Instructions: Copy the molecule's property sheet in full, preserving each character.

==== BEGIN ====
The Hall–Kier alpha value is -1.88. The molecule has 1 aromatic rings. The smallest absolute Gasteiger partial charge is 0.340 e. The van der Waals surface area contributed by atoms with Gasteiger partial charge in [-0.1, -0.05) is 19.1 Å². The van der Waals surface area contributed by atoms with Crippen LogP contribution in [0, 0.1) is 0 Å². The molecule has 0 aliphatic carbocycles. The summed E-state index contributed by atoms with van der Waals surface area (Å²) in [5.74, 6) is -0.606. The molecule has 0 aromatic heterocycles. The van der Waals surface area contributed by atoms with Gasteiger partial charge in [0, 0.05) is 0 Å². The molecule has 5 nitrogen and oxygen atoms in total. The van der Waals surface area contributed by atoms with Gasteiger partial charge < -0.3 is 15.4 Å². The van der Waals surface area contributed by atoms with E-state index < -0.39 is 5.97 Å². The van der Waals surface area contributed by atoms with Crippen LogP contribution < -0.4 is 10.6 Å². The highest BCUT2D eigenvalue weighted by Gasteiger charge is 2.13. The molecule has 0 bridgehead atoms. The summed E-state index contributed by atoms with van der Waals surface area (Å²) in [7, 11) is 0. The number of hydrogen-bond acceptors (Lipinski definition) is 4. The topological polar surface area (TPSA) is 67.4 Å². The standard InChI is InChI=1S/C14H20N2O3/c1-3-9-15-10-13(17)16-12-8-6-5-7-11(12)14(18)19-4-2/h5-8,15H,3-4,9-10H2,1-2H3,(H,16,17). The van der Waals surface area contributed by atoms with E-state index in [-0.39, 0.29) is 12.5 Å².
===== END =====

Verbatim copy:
The Hall–Kier alpha value is -1.88. The molecule has 1 aromatic rings. The smallest absolute Gasteiger partial charge is 0.340 e. The van der Waals surface area contributed by atoms with Gasteiger partial charge in [-0.1, -0.05) is 19.1 Å². The van der Waals surface area contributed by atoms with Crippen LogP contribution in [0, 0.1) is 0 Å². The molecule has 0 aliphatic carbocycles. The summed E-state index contributed by atoms with van der Waals surface area (Å²) in [5.74, 6) is -0.606. The molecule has 0 aromatic heterocycles. The van der Waals surface area contributed by atoms with Gasteiger partial charge in [0, 0.05) is 0 Å². The molecule has 5 nitrogen and oxygen atoms in total. The van der Waals surface area contributed by atoms with Gasteiger partial charge < -0.3 is 15.4 Å². The van der Waals surface area contributed by atoms with E-state index < -0.39 is 5.97 Å². The van der Waals surface area contributed by atoms with Crippen LogP contribution < -0.4 is 10.6 Å². The highest BCUT2D eigenvalue weighted by Gasteiger charge is 2.13. The molecule has 0 bridgehead atoms. The summed E-state index contributed by atoms with van der Waals surface area (Å²) in [7, 11) is 0. The number of hydrogen-bond acceptors (Lipinski definition) is 4. The topological polar surface area (TPSA) is 67.4 Å². The standard InChI is InChI=1S/C14H20N2O3/c1-3-9-15-10-13(17)16-12-8-6-5-7-11(12)14(18)19-4-2/h5-8,15H,3-4,9-10H2,1-2H3,(H,16,17). The van der Waals surface area contributed by atoms with E-state index in [-0.39, 0.29) is 12.5 Å².